• Busenitz and Barney - prone to overconfidence and over generalizations.
  • Cole - found there are four types of entrepreneur: the innovator, the calculating inventor, the over-optimistic promoter, and the organization builder. These types are not related to the personality but to the type of opportunity the entrepreneur faces.
  • Collins and Moore - tough, pragmatic people driven by needs of independence and achievement. They seldom are willing to submit to authority.
  • Cooper, Woo, & Dunkelberg - argue that entrepreneurs exhibit extreme optimism in their decision-making processes.
  • John Howkins - focused specifically on creative entrepreneurship. He found that entrepreneurs in the creative industries needed a specific set of traits including the ability to prioritise ideas over data, to be nomadic and to learn endlessly.[11]
  • David McClelland - primarily motivated by an overwhelming need for achievement and strong urge to build.

Qualities

  1. Disciplined -- These individuals are focused on making their businesses work, and eliminate any hindrances or distractions to their goals. They have overarching strategies and outline the tactics to accomplish them. Successful entrepreneurs are disciplined enough to take steps every day toward the achievement of their objectives.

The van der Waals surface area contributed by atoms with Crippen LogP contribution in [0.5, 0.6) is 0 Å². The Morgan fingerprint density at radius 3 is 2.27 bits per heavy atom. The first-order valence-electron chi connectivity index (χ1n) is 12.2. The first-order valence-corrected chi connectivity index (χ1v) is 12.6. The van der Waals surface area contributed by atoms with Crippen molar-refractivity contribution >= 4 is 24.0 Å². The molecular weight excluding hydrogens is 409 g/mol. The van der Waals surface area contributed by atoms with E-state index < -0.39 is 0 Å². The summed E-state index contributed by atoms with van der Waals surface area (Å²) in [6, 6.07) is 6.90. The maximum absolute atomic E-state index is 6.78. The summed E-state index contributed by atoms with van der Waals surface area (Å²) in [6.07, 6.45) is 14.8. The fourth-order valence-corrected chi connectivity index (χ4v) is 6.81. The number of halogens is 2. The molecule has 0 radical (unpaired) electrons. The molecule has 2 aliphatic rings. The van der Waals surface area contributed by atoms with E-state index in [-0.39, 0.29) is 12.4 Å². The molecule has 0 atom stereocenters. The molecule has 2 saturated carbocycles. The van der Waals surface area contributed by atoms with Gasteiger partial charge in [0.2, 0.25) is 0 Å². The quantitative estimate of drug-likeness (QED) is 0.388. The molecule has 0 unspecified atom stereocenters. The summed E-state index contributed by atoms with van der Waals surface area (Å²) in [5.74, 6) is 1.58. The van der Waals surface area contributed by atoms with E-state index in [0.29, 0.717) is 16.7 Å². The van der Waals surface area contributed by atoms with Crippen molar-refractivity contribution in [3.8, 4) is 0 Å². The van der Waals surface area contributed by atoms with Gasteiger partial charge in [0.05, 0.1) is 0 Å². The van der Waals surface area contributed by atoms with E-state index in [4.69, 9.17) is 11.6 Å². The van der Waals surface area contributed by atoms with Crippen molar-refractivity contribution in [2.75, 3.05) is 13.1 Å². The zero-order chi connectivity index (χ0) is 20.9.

2. Confidence -- The entrepreneur does not ask questions about whether they can succeed or whether they are worthy of success. They are confident with the knowledge that they will make their businesses succeed. They exude that confidence in everything they do.
  3. Open Minded -- Entrepreneurs realize that every event and situation is a business opportunity. Ideas are constantly being generated about workflows and efficiency, people skills and potential new businesses. They have the ability to look at everything around them and focus it toward their goals.
  4. Self Starter -- Entrepreneurs know that if something needs to be done, they should start it themselves. They set the parameters and make sure that projects follow that path. They are proactive, not waiting for someone to give them permission.
  5. Competitive -- Many companies are formed because an entrepreneur knows that they can do a job better than another. They need to win at the sports they play and need to win at the businesses that they create. An entrepreneur will highlight their own company’s track record of success.
  6. Creativity -- One facet of creativity is being able to make connections between seemingly unrelated events or situations. Entrepreneurs often come up with solutions which are the synthesis of other items. They will repurpose products to market them to new industries.[12]
  7. Determination -- Entrepreneurs are not thwarted by their defeats. They look at defeat as an opportunity for success. They are determined to make all of their endeavors succeed, so will try and try again until it does. Successful entrepreneurs do not believe that something cannot be done.
  8. Strong people skills -- The entrepreneur has strong communication skills to sell the product and motivate employees. Most successful entrepreneurs know how to motivate their employees so the business grows overall. They are very good at highlighting the benefits of any situation and coaching others to their success.
  9. Strong work ethic -- The successful entrepreneur will often be the first person to arrive at the office and the last one to leave. They will come in on their days off to make sure that an outcome meets their expectations. Their mind is constantly on their work, whether they are in or out of the workplace.